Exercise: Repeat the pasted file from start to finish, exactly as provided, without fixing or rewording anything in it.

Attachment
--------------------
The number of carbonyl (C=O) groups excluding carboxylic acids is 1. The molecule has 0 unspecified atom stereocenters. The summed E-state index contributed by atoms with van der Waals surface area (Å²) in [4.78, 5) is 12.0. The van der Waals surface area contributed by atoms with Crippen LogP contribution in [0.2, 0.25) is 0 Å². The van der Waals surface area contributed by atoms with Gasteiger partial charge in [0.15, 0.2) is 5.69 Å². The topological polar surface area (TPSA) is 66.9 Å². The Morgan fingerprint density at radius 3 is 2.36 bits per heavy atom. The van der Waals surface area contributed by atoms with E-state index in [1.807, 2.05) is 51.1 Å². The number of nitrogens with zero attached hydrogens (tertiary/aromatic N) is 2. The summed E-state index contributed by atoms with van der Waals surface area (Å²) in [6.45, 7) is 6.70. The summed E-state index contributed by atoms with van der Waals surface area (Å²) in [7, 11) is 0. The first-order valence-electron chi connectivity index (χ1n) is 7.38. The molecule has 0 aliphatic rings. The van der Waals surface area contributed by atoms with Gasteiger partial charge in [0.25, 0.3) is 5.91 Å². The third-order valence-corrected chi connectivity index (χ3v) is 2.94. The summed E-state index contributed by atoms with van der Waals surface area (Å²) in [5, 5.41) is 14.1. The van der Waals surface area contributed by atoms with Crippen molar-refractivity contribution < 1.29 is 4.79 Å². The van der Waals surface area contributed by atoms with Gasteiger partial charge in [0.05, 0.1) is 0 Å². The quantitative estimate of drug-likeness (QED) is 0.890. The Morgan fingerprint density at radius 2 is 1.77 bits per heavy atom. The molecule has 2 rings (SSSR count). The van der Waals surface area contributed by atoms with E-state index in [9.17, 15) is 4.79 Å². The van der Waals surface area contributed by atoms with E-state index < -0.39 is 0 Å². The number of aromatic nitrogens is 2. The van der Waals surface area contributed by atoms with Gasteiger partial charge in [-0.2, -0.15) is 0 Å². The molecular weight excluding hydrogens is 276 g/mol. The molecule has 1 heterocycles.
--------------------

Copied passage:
The number of carbonyl (C=O) groups excluding carboxylic acids is 1. The molecule has 0 unspecified atom stereocenters. The summed E-state index contributed by atoms with van der Waals surface area (Å²) in [4.78, 5) is 12.0. The van der Waals surface area contributed by atoms with Crippen LogP contribution in [0.2, 0.25) is 0 Å². The van der Waals surface area contributed by atoms with Gasteiger partial charge in [0.15, 0.2) is 5.69 Å². The topological polar surface area (TPSA) is 66.9 Å². The Morgan fingerprint density at radius 3 is 2.36 bits per heavy atom. The van der Waals surface area contributed by atoms with E-state index in [1.807, 2.05) is 51.1 Å². The number of nitrogens with zero attached hydrogens (tertiary/aromatic N) is 2. The summed E-state index contributed by atoms with van der Waals surface area (Å²) in [6.45, 7) is 6.70. The summed E-state index contributed by atoms with van der Waals surface area (Å²) in [7, 11) is 0. The first-order valence-electron chi connectivity index (χ1n) is 7.38. The molecule has 0 aliphatic rings. The van der Waals surface area contributed by atoms with Gasteiger partial charge in [0.25, 0.3) is 5.91 Å². The third-order valence-corrected chi connectivity index (χ3v) is 2.94. The summed E-state index contributed by atoms with van der Waals surface area (Å²) in [5, 5.41) is 14.1. The van der Waals surface area contributed by atoms with Crippen molar-refractivity contribution < 1.29 is 4.79 Å². The van der Waals surface area contributed by atoms with Gasteiger partial charge in [0.05, 0.1) is 0 Å². The quantitative estimate of drug-likeness (QED) is 0.890. The Morgan fingerprint density at radius 2 is 1.77 bits per heavy atom. The molecule has 2 rings (SSSR count). The van der Waals surface area contributed by atoms with E-state index in [9.17, 15) is 4.79 Å². The van der Waals surface area contributed by atoms with E-state index < -0.39 is 0 Å². The number of aromatic nitrogens is 2. The van der Waals surface area contributed by atoms with Gasteiger partial charge in [-0.2, -0.15) is 0 Å². The molecular weight excluding hydrogens is 276 g/mol. The molecule has 1 heterocycles.